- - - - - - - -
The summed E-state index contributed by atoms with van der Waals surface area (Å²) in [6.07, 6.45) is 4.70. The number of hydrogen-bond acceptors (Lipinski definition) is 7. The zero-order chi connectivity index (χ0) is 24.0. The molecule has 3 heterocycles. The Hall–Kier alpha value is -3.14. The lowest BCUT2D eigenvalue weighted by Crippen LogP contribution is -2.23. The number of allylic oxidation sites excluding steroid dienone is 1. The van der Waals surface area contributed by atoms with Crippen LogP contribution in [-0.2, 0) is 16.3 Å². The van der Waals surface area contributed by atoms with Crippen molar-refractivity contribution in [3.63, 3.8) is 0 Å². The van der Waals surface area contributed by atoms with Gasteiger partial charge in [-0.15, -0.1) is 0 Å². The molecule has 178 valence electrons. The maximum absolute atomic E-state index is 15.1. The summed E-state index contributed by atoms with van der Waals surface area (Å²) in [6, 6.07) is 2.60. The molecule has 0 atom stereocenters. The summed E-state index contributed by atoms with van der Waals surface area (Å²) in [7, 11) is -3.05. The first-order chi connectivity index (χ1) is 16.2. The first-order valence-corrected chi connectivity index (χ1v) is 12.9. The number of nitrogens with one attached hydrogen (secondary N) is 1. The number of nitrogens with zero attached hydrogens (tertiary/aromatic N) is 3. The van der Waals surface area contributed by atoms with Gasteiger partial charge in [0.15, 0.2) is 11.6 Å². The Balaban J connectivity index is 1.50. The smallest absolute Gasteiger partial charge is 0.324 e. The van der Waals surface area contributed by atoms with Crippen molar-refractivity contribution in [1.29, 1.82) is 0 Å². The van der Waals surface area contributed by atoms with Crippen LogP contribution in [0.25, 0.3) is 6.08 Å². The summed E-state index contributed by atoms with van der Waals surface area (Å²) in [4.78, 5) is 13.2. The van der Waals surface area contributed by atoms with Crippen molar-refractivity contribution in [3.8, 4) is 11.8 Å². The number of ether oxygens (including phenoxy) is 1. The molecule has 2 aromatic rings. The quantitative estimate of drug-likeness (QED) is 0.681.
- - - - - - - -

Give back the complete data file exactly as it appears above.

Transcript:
The summed E-state index contributed by atoms with van der Waals surface area (Å²) in [6.07, 6.45) is 4.70. The number of hydrogen-bond acceptors (Lipinski definition) is 7. The zero-order chi connectivity index (χ0) is 24.0. The molecule has 3 heterocycles. The Hall–Kier alpha value is -3.14. The lowest BCUT2D eigenvalue weighted by Crippen LogP contribution is -2.23. The number of allylic oxidation sites excluding steroid dienone is 1. The van der Waals surface area contributed by atoms with Crippen LogP contribution in [-0.2, 0) is 16.3 Å². The van der Waals surface area contributed by atoms with Crippen molar-refractivity contribution in [3.63, 3.8) is 0 Å². The van der Waals surface area contributed by atoms with Gasteiger partial charge in [-0.15, -0.1) is 0 Å². The molecule has 178 valence electrons. The maximum absolute atomic E-state index is 15.1. The summed E-state index contributed by atoms with van der Waals surface area (Å²) in [6, 6.07) is 2.60. The molecule has 0 atom stereocenters. The summed E-state index contributed by atoms with van der Waals surface area (Å²) in [7, 11) is -3.05. The first-order chi connectivity index (χ1) is 16.2. The first-order valence-corrected chi connectivity index (χ1v) is 12.9. The number of nitrogens with one attached hydrogen (secondary N) is 1. The number of nitrogens with zero attached hydrogens (tertiary/aromatic N) is 3. The van der Waals surface area contributed by atoms with Gasteiger partial charge in [0.15, 0.2) is 11.6 Å². The Balaban J connectivity index is 1.50. The smallest absolute Gasteiger partial charge is 0.324 e. The van der Waals surface area contributed by atoms with Crippen molar-refractivity contribution in [1.29, 1.82) is 0 Å². The van der Waals surface area contributed by atoms with Crippen LogP contribution in [0.25, 0.3) is 6.08 Å². The summed E-state index contributed by atoms with van der Waals surface area (Å²) in [4.78, 5) is 13.2. The van der Waals surface area contributed by atoms with Crippen molar-refractivity contribution in [3.8, 4) is 11.8 Å². The number of ether oxygens (including phenoxy) is 1. The molecule has 2 aromatic rings. The quantitative estimate of drug-likeness (QED) is 0.681.